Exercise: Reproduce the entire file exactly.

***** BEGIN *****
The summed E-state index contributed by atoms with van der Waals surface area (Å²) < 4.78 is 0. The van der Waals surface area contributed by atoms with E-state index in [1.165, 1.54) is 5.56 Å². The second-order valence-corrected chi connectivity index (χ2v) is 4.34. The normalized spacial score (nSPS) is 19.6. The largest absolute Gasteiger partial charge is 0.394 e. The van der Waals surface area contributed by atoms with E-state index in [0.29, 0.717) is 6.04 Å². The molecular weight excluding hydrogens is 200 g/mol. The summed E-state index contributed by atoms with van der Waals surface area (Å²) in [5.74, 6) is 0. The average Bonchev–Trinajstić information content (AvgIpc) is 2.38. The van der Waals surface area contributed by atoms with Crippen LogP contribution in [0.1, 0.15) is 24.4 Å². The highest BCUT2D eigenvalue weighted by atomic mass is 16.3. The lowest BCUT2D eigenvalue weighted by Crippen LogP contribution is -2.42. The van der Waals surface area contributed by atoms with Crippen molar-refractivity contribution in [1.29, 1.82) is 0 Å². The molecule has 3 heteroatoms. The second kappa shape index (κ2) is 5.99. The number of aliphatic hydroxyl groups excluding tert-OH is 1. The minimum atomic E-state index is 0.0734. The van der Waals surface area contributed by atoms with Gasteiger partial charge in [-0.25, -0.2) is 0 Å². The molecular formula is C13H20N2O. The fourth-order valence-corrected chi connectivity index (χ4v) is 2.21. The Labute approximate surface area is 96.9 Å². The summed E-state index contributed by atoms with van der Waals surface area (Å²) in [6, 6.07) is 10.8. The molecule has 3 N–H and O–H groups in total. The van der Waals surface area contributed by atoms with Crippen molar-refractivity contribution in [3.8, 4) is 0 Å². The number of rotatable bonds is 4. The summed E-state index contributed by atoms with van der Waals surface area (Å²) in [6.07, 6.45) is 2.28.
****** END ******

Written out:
The summed E-state index contributed by atoms with van der Waals surface area (Å²) < 4.78 is 0. The van der Waals surface area contributed by atoms with E-state index in [1.165, 1.54) is 5.56 Å². The second-order valence-corrected chi connectivity index (χ2v) is 4.34. The normalized spacial score (nSPS) is 19.6. The largest absolute Gasteiger partial charge is 0.394 e. The van der Waals surface area contributed by atoms with E-state index in [0.29, 0.717) is 6.04 Å². The molecular weight excluding hydrogens is 200 g/mol. The summed E-state index contributed by atoms with van der Waals surface area (Å²) in [5.74, 6) is 0. The average Bonchev–Trinajstić information content (AvgIpc) is 2.38. The van der Waals surface area contributed by atoms with Crippen LogP contribution in [0.1, 0.15) is 24.4 Å². The highest BCUT2D eigenvalue weighted by atomic mass is 16.3. The lowest BCUT2D eigenvalue weighted by Crippen LogP contribution is -2.42. The van der Waals surface area contributed by atoms with Crippen molar-refractivity contribution in [1.29, 1.82) is 0 Å². The molecule has 3 heteroatoms. The second kappa shape index (κ2) is 5.99. The number of aliphatic hydroxyl groups excluding tert-OH is 1. The minimum atomic E-state index is 0.0734. The van der Waals surface area contributed by atoms with Gasteiger partial charge in [-0.25, -0.2) is 0 Å². The molecular formula is C13H20N2O. The fourth-order valence-corrected chi connectivity index (χ4v) is 2.21. The Labute approximate surface area is 96.9 Å². The summed E-state index contributed by atoms with van der Waals surface area (Å²) in [6, 6.07) is 10.8. The molecule has 3 N–H and O–H groups in total. The van der Waals surface area contributed by atoms with Crippen molar-refractivity contribution in [3.8, 4) is 0 Å². The number of rotatable bonds is 4. The summed E-state index contributed by atoms with van der Waals surface area (Å²) in [6.07, 6.45) is 2.28.